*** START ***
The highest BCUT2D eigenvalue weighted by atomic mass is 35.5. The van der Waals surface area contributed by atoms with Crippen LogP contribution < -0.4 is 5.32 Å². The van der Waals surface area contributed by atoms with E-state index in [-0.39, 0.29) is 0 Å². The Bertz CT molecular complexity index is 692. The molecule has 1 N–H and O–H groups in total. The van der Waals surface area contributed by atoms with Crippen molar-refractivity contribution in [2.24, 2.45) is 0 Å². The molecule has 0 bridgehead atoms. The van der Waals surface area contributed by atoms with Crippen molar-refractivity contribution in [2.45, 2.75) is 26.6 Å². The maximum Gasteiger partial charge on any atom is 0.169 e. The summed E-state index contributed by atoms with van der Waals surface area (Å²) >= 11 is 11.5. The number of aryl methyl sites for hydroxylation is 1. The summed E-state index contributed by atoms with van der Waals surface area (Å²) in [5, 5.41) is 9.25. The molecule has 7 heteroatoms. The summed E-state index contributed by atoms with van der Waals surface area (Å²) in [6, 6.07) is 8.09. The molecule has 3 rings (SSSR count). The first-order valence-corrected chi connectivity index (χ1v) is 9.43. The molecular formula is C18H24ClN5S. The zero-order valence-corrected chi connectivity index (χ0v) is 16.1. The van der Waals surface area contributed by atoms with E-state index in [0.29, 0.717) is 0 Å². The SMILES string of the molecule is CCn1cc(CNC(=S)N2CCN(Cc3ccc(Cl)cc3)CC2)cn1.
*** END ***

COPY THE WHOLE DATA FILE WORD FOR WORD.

The highest BCUT2D eigenvalue weighted by atomic mass is 35.5. The van der Waals surface area contributed by atoms with Crippen LogP contribution < -0.4 is 5.32 Å². The van der Waals surface area contributed by atoms with E-state index in [-0.39, 0.29) is 0 Å². The Bertz CT molecular complexity index is 692. The molecule has 1 N–H and O–H groups in total. The van der Waals surface area contributed by atoms with Crippen molar-refractivity contribution in [2.24, 2.45) is 0 Å². The molecule has 0 bridgehead atoms. The van der Waals surface area contributed by atoms with Crippen molar-refractivity contribution in [2.45, 2.75) is 26.6 Å². The maximum Gasteiger partial charge on any atom is 0.169 e. The summed E-state index contributed by atoms with van der Waals surface area (Å²) >= 11 is 11.5. The number of aryl methyl sites for hydroxylation is 1. The summed E-state index contributed by atoms with van der Waals surface area (Å²) in [5, 5.41) is 9.25. The molecule has 7 heteroatoms. The summed E-state index contributed by atoms with van der Waals surface area (Å²) in [6, 6.07) is 8.09. The molecule has 3 rings (SSSR count). The first-order valence-corrected chi connectivity index (χ1v) is 9.43. The molecular formula is C18H24ClN5S. The zero-order valence-corrected chi connectivity index (χ0v) is 16.1. The van der Waals surface area contributed by atoms with E-state index in [0.29, 0.717) is 0 Å². The SMILES string of the molecule is CCn1cc(CNC(=S)N2CCN(Cc3ccc(Cl)cc3)CC2)cn1.